6 TED Talks Every Expectant Mother Should Watch
When you’re expecting, you want advice and you want to educate yourself, so you turn to pregnancy magazines and books. But what about TED Talks? TED Talks are short, thought-proving speeches given by experts. Some TED Talks will make you cry, others will make you laugh — but all will educate you on a perspective you haven’t thought about before. Kick back your feet, relax and watch these 6 powerful talks on pregnancy:
What Babies Learn Before They’re Born
Annie Murphy Paul, a science writer, asserts in this talk that some of the most important learning happens before we are even born. Before your baby knows how to say “mom,” he or she has already learned a lot.
Paul’s book, Origins, is based on the theory that the health and well-being throughout an entire person’s life are based on those nine months they spend inside the womb.
While in the womb, babies learn the sound of the mother’s voice. Paul talks about a study in which mothers gave babies the option to suck on one of two rubber nipples: One rubber nipple played a recording of their mother’s voice, while the other played a stranger’s voice. The babies could distinguish the difference and chose the mother’s voice.
They also learn taste around the 7th month. The flavours the woman eats are picked up by the amniotic fluid and are swallowed by the fetus. Because they’re comfortable with these tastes, they prefer these flavours once they’re born.
So why is this important? Well, apart from helping to develop your baby’s palate, you’re telling your baby what’s safe to eat. Is ice cream safe to eat or are vegetables?
Through one story she shares, she comes to the conclusion that if a baby is deprived or malnourished in the womb, their body will come to believe that the world is scarce and his or her organs will function differently. The changes in the way their body functions will result in problems later in life such as heart disease, obesity and high blood pressure.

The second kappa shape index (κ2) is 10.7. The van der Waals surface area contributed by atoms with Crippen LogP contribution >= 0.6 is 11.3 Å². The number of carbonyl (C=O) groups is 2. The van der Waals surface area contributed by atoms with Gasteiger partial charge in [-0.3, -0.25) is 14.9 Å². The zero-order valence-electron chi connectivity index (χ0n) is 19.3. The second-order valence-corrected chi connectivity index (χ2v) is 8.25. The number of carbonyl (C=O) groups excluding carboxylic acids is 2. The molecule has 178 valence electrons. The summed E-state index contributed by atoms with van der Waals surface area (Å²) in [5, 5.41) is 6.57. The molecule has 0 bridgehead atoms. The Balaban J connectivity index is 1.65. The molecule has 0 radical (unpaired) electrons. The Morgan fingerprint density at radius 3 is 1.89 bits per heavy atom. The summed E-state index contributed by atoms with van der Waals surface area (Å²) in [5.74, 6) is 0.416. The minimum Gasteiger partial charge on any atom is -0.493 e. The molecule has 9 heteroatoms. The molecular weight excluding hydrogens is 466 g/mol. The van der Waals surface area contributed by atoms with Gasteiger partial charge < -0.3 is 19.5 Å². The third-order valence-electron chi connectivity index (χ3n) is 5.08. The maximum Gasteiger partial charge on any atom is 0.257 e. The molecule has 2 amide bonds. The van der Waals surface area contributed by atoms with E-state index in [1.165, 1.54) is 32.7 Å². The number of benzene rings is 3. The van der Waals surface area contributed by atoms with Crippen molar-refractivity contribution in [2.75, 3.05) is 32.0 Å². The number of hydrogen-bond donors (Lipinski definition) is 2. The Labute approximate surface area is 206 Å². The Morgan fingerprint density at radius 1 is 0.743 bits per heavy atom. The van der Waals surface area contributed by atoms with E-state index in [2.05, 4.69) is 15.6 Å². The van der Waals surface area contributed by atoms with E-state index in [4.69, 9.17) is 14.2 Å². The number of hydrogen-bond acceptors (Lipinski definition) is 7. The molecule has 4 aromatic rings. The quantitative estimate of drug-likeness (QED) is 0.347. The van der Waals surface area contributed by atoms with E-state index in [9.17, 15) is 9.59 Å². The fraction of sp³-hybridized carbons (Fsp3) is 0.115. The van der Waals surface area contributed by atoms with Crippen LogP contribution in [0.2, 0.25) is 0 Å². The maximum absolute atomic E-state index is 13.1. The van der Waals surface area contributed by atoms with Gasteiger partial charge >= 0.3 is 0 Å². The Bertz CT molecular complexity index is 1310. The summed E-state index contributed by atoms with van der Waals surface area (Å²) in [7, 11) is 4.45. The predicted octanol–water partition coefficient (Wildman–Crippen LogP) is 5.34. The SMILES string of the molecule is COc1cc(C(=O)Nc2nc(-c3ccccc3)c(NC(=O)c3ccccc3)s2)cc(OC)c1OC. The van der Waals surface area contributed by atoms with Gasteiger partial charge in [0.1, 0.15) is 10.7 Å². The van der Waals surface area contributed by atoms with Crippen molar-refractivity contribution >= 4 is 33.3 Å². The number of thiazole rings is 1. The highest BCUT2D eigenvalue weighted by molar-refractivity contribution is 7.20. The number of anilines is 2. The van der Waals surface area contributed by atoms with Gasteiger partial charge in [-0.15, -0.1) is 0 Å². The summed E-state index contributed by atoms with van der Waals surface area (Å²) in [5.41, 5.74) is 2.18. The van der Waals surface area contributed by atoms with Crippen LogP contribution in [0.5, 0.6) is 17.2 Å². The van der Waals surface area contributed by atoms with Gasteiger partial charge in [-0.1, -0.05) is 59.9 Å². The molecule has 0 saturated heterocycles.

The mother not only affects the baby physically but mentally as well. Paul says that the mothers who experienced PTSD due to the events on 9/11 passed a vulnerability for PTSD onto their children.
A Message for Women: Taking Back Your Pregnancy Rights
Renee Coover recalls sitting in a coffee shop being interviewed by an employment lawyer for a position at a law firm.
“Do you plan on having kids?” the lawyer asked to her surprise.
Three-quarters of women will be pregnant and employed at some point. One in five charges of discrimination filed by women are claims of pregnancy discrimination. The number of these claims have risen in the past decade in the United States, according to Coover.
Studies show that compared to men with the same credentials, women are less likely to be interviewed, to get promotions and are paid less. Employers worry that women who become pregnant in the workplace will be too expensive, become lazy, unproductive and distracted.
But this actually isn’t true. According to studies, working mothers are more engaged at work than fathers.
Coover aims to inform women about the PDA (Pregnancy Discrimination Act). In Canada, pregnancy discrimination is covered under the Human Rights Act. These acts make it illegal to treat a woman unfairly because she is or could get pregnant.
“As long as a woman can perform the major functions of her job, not hiring or firing her because of her pregnancy is actually against the law,” Coover says.
It’s also illegal for a workplace to deny a woman accommodations due to her pregnancy (ex. a place to breastfeed).
Coover wants every woman to know that until they stand up and exercise their rights, pregnancy discrimination will continue.
Breaking the Silence of Pregnancy Loss
Tanika Dillard, author and motivational speaker, speaks with humour about losing several children.
She recalls how she always wanted to be a mother and had determined the names for 9 children when she was just 8-years-old. After getting pregnant her first time, she and her husband were ecstatic.
“We were in love with our baby right from the start and we shared the news with everyone.”
Sadly, Dillard’s water broke at only sixteen weeks and she lost her daughter.
Eight months later, her water broke again at only seventeen weeks.
A year later, her water broke at nineteen weeks on her husband’s birthday. Her daughter only survived for nine hours.